Krill Prize Laureate 2016
Dr. Keren Censor-Hillel
Research Topic: The computational power of distributed computing models
As a constantly increasing number of technologies involve computing on a large scale, manyof them rely on distributed systems. These systems consist of multiple computing components that do not rely on centralized control. Examples of paramount importance
include huge networks or databases used by large companies, as well as social or economic networks. The significance of such systems makes it vital that we understand the fundamental theory that underlies distributed computation. The goal of my research is to unify and compare models of distributed computation. In other words, my high-level goal is to provide exact measures that separate hardness that is attributed to the system
weaknesses from the difficulties that arise from each specific problem.
The main paradigm for distributed systems is considering them as graphs. The computing
components are represented by vertices and the communication links by edges. The
complexity measure of a distributed algorithm that we aim to minimize is the amount of
communication required in order to execute a given task.
A huge amount of research has been devoted to understanding computation in the above
basic setting (the Local model). This model is aimed at abstracting away many uncertainties that arise in distributed computing, such as lack of global clocks, faulty components, or errors in communication. Because this model is clean and captures some of the main challenges that distributed computing faces, significant progress has been made and the complexity of many computations is fairly well-understood.
In my research, I address the fundamental question of what happens to the computation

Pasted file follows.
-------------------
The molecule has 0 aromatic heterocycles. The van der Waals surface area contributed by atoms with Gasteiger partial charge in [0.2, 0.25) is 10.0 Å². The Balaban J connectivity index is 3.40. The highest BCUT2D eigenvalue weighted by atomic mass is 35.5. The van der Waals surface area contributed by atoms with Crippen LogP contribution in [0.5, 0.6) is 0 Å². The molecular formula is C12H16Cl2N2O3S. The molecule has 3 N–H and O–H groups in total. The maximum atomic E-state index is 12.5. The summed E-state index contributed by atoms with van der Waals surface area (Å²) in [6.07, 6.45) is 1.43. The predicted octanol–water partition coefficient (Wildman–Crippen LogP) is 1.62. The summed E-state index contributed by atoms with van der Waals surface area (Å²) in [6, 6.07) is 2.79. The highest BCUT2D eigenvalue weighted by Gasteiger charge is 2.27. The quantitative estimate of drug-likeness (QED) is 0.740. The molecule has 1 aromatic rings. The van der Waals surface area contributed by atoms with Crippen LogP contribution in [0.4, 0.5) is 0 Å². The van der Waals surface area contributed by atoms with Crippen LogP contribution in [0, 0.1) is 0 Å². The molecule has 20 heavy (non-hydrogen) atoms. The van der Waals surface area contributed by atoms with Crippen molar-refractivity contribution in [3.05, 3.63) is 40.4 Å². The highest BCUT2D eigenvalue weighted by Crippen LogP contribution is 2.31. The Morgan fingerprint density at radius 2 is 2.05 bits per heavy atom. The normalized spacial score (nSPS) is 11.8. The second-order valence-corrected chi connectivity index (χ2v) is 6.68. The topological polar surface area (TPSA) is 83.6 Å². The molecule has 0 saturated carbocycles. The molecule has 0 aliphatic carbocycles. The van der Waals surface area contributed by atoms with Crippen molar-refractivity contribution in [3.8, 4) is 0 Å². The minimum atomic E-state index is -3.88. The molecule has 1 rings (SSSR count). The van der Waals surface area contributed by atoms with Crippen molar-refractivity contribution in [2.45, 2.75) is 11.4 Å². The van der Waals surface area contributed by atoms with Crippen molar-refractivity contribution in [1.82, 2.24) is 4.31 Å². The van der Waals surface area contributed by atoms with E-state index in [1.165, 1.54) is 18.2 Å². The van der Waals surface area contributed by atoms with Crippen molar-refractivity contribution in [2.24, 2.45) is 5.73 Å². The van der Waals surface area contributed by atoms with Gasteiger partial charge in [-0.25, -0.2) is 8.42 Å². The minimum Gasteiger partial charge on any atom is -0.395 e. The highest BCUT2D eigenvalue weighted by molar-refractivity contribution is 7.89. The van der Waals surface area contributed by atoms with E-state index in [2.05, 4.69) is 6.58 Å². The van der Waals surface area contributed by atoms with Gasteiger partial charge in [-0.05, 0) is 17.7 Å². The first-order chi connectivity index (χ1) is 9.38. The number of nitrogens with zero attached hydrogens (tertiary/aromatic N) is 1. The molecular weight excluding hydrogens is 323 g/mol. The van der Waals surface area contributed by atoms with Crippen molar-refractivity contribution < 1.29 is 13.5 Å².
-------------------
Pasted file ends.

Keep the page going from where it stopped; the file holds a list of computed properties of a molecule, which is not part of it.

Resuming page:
when practical limitations are brought back into the picture.One example for this is communication restrictions, such as a limit on the size of messages (the Congest model) or on the congestion at each node (the Broadcast-Congest model). My previous results provide algorithms for globally disseminating information in the Congest and Broadcast-Congest models as well as lower bounds for doing so. The methods used include novel distributed connectivity decomposition algorithms and analysis of connectivity after
randomly sampling a graph. I also study the robustness of algorithms in these models against failures, with some new randomized techniques presented by a graduate student of mine and myself.
A second line of study I pursue is the Clique model of computation, in which the
communication graph is complete, and is separated from the graph whose attributes are
required to be studied. This model attempts to separate the hardness of computation that
arises from distances in the communication graph, from that which is caused by congestion over the links. Along with a graduate student of mine and collaborators, I recently obtained an exciting result that gives us ability to use algebraic techniques for distributed computations in this model. Our ultimate goal is to use these techniques for solving problems in the more realistic but harder Congest model, by simulating the Clique in dense parts of the network graph. A third example for practical limitations on distributed computing is the possibility of errors in communication. This can be caused by collisions in a wireless network, or by any other type of noise or fault in the system. An important tool that comes into play is the ability to use coding for the information that is sent. This constitutes another line of research that I pursue, in which I provided coding techniques for additive wireless networks, and I plan to study coding for additional settings that are prone to errors. My work provides an important complement to the combined efforts of the distributed computing community to study and understand particular distributed tasks. Moreover, my work typically has impact on theoretical computer science in general. One example is my work in the Broadcast-Congest model of computation, which led us to obtain bounds on the vertex connectivity of subgraphs induced by sampling, a question of high importance to graph theory.